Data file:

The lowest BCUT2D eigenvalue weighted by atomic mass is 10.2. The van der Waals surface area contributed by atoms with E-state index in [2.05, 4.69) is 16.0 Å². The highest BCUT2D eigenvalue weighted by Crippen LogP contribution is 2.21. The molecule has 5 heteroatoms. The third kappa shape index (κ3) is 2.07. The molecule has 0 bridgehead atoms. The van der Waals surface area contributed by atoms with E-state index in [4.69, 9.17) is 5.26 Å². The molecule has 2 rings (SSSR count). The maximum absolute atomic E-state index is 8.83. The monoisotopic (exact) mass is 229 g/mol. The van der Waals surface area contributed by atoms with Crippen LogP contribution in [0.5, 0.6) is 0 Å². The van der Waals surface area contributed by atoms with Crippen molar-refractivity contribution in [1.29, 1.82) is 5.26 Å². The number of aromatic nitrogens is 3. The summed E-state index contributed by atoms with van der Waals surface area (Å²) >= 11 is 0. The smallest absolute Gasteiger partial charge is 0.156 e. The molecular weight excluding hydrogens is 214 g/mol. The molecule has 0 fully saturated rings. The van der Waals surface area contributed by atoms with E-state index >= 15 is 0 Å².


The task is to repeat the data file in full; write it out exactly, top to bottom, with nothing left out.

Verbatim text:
The lowest BCUT2D eigenvalue weighted by atomic mass is 10.2. The van der Waals surface area contributed by atoms with E-state index in [2.05, 4.69) is 16.0 Å². The highest BCUT2D eigenvalue weighted by Crippen LogP contribution is 2.21. The molecule has 5 heteroatoms. The third kappa shape index (κ3) is 2.07. The molecule has 0 bridgehead atoms. The van der Waals surface area contributed by atoms with E-state index in [4.69, 9.17) is 5.26 Å². The molecule has 2 rings (SSSR count). The maximum absolute atomic E-state index is 8.83. The monoisotopic (exact) mass is 229 g/mol. The van der Waals surface area contributed by atoms with Crippen LogP contribution in [0.5, 0.6) is 0 Å². The van der Waals surface area contributed by atoms with Crippen molar-refractivity contribution in [1.29, 1.82) is 5.26 Å². The number of aromatic nitrogens is 3. The summed E-state index contributed by atoms with van der Waals surface area (Å²) >= 11 is 0. The smallest absolute Gasteiger partial charge is 0.156 e. The molecular weight excluding hydrogens is 214 g/mol. The molecule has 0 fully saturated rings. The van der Waals surface area contributed by atoms with E-state index >= 15 is 0 Å².